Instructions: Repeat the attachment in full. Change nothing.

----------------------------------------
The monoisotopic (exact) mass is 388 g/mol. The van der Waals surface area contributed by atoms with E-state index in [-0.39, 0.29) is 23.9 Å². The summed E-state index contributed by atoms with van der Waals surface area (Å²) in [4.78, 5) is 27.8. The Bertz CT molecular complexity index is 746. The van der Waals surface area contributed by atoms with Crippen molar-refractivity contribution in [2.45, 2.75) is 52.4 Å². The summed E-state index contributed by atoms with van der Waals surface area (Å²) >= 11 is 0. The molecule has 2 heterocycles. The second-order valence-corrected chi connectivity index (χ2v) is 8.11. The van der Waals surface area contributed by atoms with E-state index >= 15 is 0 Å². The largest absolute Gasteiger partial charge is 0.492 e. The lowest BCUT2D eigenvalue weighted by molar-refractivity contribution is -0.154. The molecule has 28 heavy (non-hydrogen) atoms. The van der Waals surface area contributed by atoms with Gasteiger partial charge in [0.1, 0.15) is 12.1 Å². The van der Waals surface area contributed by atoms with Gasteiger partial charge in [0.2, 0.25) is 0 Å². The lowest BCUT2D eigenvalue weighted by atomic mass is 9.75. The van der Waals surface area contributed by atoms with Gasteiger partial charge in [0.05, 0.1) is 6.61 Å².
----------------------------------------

The monoisotopic (exact) mass is 388 g/mol. The van der Waals surface area contributed by atoms with E-state index in [-0.39, 0.29) is 23.9 Å². The summed E-state index contributed by atoms with van der Waals surface area (Å²) in [4.78, 5) is 27.8. The Bertz CT molecular complexity index is 746. The van der Waals surface area contributed by atoms with Crippen molar-refractivity contribution in [2.45, 2.75) is 52.4 Å². The summed E-state index contributed by atoms with van der Waals surface area (Å²) >= 11 is 0. The molecule has 2 heterocycles. The second-order valence-corrected chi connectivity index (χ2v) is 8.11. The van der Waals surface area contributed by atoms with E-state index >= 15 is 0 Å². The largest absolute Gasteiger partial charge is 0.492 e. The lowest BCUT2D eigenvalue weighted by molar-refractivity contribution is -0.154. The molecule has 28 heavy (non-hydrogen) atoms. The van der Waals surface area contributed by atoms with Gasteiger partial charge in [0.1, 0.15) is 12.1 Å². The van der Waals surface area contributed by atoms with Gasteiger partial charge in [0.2, 0.25) is 0 Å². The lowest BCUT2D eigenvalue weighted by atomic mass is 9.75. The van der Waals surface area contributed by atoms with Gasteiger partial charge in [0.05, 0.1) is 6.61 Å².